In 1916, the president of the National Bank of the Northern Liberties, Joseph Moore, Jr., was ready to retire. Rather than passing the bank on to a new director, he chose instead to merge it with another, the Bank of North America. Known at the time as the country’s oldest bank, the Bank of North America was, conveniently, also headed by Moore and held many other of its principal leaders in common with the Northern Liberties Bank. At the time, the name “Northern Liberties” had been mostly forgotten by the general public and it was understood that the merger was the logical progression of the bank. By the end of February 1916, the Bank of North America had completely acquired the National Bank of the Northern Liberties for $295 a share.
By 1918, the Windrim-designed showpiece at 3rd and Vine was combined with the old houses still standing at 306 and 308 Vine. The consolidated Bank of North America having relocated, the larger combined 3rd & Vine structure became home to the Monarch Machinery Company. They distributed drills, lathes, and automotive parts from the old NoLibs banking house until the owner of the company died in 1933. Following that, the Royal Fixture Company made the building their headquarters, from which they produced and distributed food display cases for grocery stores. They moved to 847 North Broad Street (now a Dunkin Donuts parking lot) in 1947 and still exist today as part of Parisi Inc. of Newtown, PA.
From 1947 to the early 1960s, the Max Black Manufacturing Company occupied the old bank. They produced and distributed automotive repair equipment, giving names like Mirroflex and Retracto-Reel to mundane items that any car owner would use today. The company ended up moving to an extremely large warehouse at 300 West Bristol Avenue in the Hunting Park section.
By the time Max Black had vacated the space, the wholesale goods industry, an anchor in Old City for decades, had spread all the way up to Third and Vine. The old bank and associated buildings became the M.L.C. Sales Company. They sold wholesale shoes at this location until the 1980s, when they moved to the old Acme warehouse at 444 North 4th Street, now 444 Lofts.
In the mid 1980s, signs of Old City recovering its original vibrancy were already showing, and the old Northern Liberties National Bank would be no exception. Urban Engineers, Inc., a homegrown design consultation firm, made this one of their three offices in the city. At the time, they’d received national attention for their role in managing the construction of the Center City Commuter Connection tunnel and the Blue Route. From the old bank, they worked on Tioga Marine Terminal, West River Drive, Vine Street Expressway, Philadelphia International Airport, and a number of other major projects. Now with eleven locations across the Northeast and Texas, the company is still headquartered in Philadelphia with offices at 530 Walnut.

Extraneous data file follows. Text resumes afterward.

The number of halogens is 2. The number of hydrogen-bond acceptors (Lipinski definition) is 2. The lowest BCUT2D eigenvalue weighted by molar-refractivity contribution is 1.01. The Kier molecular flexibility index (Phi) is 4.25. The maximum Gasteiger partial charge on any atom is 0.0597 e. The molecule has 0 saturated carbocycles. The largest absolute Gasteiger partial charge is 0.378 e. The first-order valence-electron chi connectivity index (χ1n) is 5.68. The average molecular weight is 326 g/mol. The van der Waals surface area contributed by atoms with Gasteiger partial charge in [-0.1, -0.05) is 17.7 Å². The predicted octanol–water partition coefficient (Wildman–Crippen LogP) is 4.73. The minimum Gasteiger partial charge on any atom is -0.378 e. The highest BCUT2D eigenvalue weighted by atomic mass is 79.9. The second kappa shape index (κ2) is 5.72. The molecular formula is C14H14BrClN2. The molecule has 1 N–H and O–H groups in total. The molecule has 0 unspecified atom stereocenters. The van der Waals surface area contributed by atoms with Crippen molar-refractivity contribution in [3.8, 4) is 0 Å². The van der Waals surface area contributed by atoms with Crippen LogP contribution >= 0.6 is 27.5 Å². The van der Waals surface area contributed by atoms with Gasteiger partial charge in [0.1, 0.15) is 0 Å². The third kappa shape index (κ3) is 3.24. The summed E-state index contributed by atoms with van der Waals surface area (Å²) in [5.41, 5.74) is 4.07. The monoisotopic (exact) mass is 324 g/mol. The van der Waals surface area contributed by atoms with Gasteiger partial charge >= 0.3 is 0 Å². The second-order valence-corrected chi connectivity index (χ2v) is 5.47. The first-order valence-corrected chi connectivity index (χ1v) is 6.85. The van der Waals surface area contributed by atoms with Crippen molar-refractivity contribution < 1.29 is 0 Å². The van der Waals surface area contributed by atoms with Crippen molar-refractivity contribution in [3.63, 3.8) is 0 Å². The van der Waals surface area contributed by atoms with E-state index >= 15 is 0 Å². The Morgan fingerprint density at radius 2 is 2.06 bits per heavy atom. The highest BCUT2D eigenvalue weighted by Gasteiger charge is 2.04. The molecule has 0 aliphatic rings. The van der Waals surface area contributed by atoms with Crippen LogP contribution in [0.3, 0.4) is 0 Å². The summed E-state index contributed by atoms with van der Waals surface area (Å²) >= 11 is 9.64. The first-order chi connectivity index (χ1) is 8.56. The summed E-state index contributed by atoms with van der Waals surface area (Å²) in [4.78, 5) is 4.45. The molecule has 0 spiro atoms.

In 1999, the old Northern Liberties bank was repurposed again: into a bank! The United Bank of Philadelphia, chartered in 1992, is an African-American controlled and managed commercial bank, one of the only one of its kind in the country. Its founder and director, Emma Chappell, purchased the building and leased it to the bank’s parent company, United Bancshares, Inc., making the building the United Bank of Philadelphia’s headquarters. In a lawsuit filed in August 2000, the parent company alleged, among other things, that Chappell was making a $10,000 per month profit on the lease. As part of the settlement between the bank’s parent company and Chappell, United Bancshares, Inc. took ownership of the property in October 2000. Chappell had been ousted from the company earlier that year over unrelated issues.
In 2006, local development firm Red Rocks Group acquired the old bank property and converted the space into condominiums. Like the Western Union Building, they attached new construction to the old, extending the property all the way from 300 to 314 North 3rd, at Wood Street. Now 143 years old, the National Bank of the Northern Liberties lives life anew as a residential structure called The Essex. Good for you, building.